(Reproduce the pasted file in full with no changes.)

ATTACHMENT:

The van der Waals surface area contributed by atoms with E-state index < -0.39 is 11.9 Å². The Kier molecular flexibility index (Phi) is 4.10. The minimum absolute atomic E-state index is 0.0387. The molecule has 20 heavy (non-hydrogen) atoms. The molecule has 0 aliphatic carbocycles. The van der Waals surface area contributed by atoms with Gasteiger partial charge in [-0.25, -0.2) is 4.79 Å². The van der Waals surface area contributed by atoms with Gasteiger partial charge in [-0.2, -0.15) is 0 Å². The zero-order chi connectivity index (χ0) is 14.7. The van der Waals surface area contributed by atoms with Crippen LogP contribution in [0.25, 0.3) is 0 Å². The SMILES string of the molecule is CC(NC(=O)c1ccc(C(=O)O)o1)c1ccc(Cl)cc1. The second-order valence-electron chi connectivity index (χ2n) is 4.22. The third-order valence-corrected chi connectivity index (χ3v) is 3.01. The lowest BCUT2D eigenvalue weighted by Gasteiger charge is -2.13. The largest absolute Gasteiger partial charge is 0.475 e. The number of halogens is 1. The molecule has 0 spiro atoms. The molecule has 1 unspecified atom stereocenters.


The van der Waals surface area contributed by atoms with E-state index < -0.39 is 11.9 Å². The Kier molecular flexibility index (Phi) is 4.10. The minimum absolute atomic E-state index is 0.0387. The molecule has 20 heavy (non-hydrogen) atoms. The molecule has 0 aliphatic carbocycles. The van der Waals surface area contributed by atoms with Gasteiger partial charge in [-0.25, -0.2) is 4.79 Å². The van der Waals surface area contributed by atoms with Gasteiger partial charge in [-0.2, -0.15) is 0 Å². The zero-order chi connectivity index (χ0) is 14.7. The van der Waals surface area contributed by atoms with Crippen LogP contribution in [0.25, 0.3) is 0 Å². The SMILES string of the molecule is CC(NC(=O)c1ccc(C(=O)O)o1)c1ccc(Cl)cc1. The second-order valence-electron chi connectivity index (χ2n) is 4.22. The third-order valence-corrected chi connectivity index (χ3v) is 3.01. The lowest BCUT2D eigenvalue weighted by Gasteiger charge is -2.13. The largest absolute Gasteiger partial charge is 0.475 e. The number of halogens is 1. The molecule has 0 spiro atoms. The molecule has 1 unspecified atom stereocenters.